When it comes to voter mobilization, political candidates and parties have traditionally focused their resources on a sure bet: older voters who reliably show up at the polls time and time again.
But in the lead up to the 2008 election, youth vote organizations are urging presidential campaigns to target the millennial generation -- those 42 million Americans between the ages of 18 and 29.
"This generation is huge; it rivals the baby boomer generation in size," said Lindsey Berman, outreach director for Rock the Vote, a nonpartisan grass-roots effort targeting young voters. "The party that realizes this and mobilizes the youth vote will reap the rewards."
Youth vote groups are waging a public relations campaign aimed at '08 candidates, urging them to target young voters.
"Young voters made a major impact in at least a couple of races in the last midterm election," said Kathleen Barr of Young Voter Strategies, a nonpartisan group funded by Pew and George Washington University.
Young Voter Strategies is releasing a report Tuesday titled "Young Voter Mobilization Tactics," suggesting some tight 2006 midterm races were won because political campaigns mobilized young voters in specific ways.
According to the study, Democratic Connecticut Rep. Joe Courtney's campaign "energized youth by engaging on relevant issues, from college costs to Iraq."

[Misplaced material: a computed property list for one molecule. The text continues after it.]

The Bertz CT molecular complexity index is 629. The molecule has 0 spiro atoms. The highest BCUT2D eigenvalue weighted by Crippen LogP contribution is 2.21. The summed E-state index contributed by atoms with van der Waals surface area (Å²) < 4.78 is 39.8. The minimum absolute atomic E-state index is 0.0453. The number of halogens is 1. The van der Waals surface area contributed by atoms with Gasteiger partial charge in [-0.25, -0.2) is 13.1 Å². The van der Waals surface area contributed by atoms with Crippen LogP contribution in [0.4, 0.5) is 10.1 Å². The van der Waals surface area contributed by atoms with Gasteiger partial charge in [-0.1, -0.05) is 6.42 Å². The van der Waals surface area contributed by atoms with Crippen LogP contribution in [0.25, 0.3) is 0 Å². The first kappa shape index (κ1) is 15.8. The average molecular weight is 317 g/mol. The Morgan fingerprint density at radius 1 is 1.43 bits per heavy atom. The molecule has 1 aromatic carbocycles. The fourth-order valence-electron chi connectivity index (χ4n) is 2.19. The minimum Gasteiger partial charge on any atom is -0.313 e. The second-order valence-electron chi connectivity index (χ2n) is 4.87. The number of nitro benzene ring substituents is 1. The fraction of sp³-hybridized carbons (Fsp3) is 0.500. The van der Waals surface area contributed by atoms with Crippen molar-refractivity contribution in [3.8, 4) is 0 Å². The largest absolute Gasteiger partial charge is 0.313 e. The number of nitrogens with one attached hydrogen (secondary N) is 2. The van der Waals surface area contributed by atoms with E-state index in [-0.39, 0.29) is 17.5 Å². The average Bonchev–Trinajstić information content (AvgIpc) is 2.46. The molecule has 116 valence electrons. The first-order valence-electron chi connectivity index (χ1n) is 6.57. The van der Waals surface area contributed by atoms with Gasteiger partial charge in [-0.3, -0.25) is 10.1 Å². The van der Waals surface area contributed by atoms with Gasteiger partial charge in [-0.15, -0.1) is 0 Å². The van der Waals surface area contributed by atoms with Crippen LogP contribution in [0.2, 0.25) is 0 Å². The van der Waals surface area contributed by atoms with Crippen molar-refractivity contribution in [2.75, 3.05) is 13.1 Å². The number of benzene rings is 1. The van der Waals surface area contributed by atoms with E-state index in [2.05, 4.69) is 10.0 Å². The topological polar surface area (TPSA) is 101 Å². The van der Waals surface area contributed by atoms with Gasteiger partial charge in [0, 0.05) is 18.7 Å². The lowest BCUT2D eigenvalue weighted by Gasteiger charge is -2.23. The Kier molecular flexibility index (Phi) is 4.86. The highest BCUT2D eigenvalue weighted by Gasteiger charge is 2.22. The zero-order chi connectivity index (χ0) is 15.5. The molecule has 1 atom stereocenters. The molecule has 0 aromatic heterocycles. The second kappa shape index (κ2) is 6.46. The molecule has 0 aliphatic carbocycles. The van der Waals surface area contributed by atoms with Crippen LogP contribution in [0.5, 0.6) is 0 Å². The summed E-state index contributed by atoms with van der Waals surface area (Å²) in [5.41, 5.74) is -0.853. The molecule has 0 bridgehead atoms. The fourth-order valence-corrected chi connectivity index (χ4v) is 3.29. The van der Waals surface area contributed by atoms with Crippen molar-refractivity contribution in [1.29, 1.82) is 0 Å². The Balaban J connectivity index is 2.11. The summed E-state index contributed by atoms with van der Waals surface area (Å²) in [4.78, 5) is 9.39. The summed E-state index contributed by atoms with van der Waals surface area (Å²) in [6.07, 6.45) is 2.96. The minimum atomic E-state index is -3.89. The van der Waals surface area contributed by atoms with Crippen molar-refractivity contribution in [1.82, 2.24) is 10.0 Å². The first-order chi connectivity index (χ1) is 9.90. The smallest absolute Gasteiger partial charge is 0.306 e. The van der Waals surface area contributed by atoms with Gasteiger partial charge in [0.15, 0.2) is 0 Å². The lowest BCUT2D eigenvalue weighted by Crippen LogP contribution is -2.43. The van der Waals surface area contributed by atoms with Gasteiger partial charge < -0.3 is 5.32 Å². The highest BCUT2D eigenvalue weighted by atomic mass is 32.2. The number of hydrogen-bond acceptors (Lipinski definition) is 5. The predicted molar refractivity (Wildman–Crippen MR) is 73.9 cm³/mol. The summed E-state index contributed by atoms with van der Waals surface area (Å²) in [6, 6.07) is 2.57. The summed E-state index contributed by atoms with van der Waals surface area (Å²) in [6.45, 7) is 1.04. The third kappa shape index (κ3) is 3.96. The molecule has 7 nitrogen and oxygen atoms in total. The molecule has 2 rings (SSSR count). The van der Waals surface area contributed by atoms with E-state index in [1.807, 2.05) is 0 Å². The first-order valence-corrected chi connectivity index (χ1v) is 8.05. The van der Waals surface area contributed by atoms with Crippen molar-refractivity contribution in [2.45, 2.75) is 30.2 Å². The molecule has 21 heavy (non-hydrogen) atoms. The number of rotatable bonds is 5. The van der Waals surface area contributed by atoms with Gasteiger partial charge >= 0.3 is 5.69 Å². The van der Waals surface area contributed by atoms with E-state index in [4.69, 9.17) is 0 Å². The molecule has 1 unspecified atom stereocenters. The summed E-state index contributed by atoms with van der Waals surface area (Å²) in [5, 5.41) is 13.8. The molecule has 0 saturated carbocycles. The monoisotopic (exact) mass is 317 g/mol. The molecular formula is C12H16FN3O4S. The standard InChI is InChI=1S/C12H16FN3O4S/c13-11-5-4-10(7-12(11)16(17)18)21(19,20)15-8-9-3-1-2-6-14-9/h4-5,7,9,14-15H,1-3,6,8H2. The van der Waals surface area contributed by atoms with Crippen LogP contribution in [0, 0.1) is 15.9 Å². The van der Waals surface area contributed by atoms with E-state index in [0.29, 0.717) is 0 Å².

Winning by only 83 votes, Courtney credited young voters for his election to Congress.
In Minnesota, the Democratic Party's youth coordinator targeted likely young voters by trolling Facebook and MySpace for people whose profiles said they were very liberal to moderate. The campaign then matched the names on its list with campus directories and sent student volunteers dorm to dorm.
"Studies show people are more likely to vote if they hear about a candidate or their platform directly from a peer, someone their own age," said Alex Cutler, director of the 2006 Democratic youth campaign in Minnesota.
The report says the campaign of Gov. Arnold Schwarzenegger, R-Calif., attracted young voters with a 10-day bus tour designed to recruit young volunteers and by working with the College Republicans.
"Substantive youth targeting clearly made an impact on some of these races," said Barr of Young Voter Strategies, arguing that if '08 candidates target young people, they could inch out competitors.
Taking heed of that advice, former Democratic Sen. John Edwards of North Carolina, Sens. Barack Obama, D-Ill., and Hillary Clinton, D-N.Y., have all hired youth vote coordinators to focus exclusively on mobilizing young voters.
"We are going to run a coordinated, organized effort that really aggressively reaches out to young voters and encourages them to get involved," said Isaac Baker, a spokesman for Clinton's campaign.
As part of her effort to specifically target female voters, Clinton has another staff member zeroing in on mobilizing young women.
"We're going to coordinate those efforts, be it on the Web, be it on college campuses, wherever it's most effective to reach young people, we're going to go there and speak to them about issues that they care about," he said.
Targeting young people, Clinton's campaign sent her supporters cell phone text messages in May with updates about the campaign.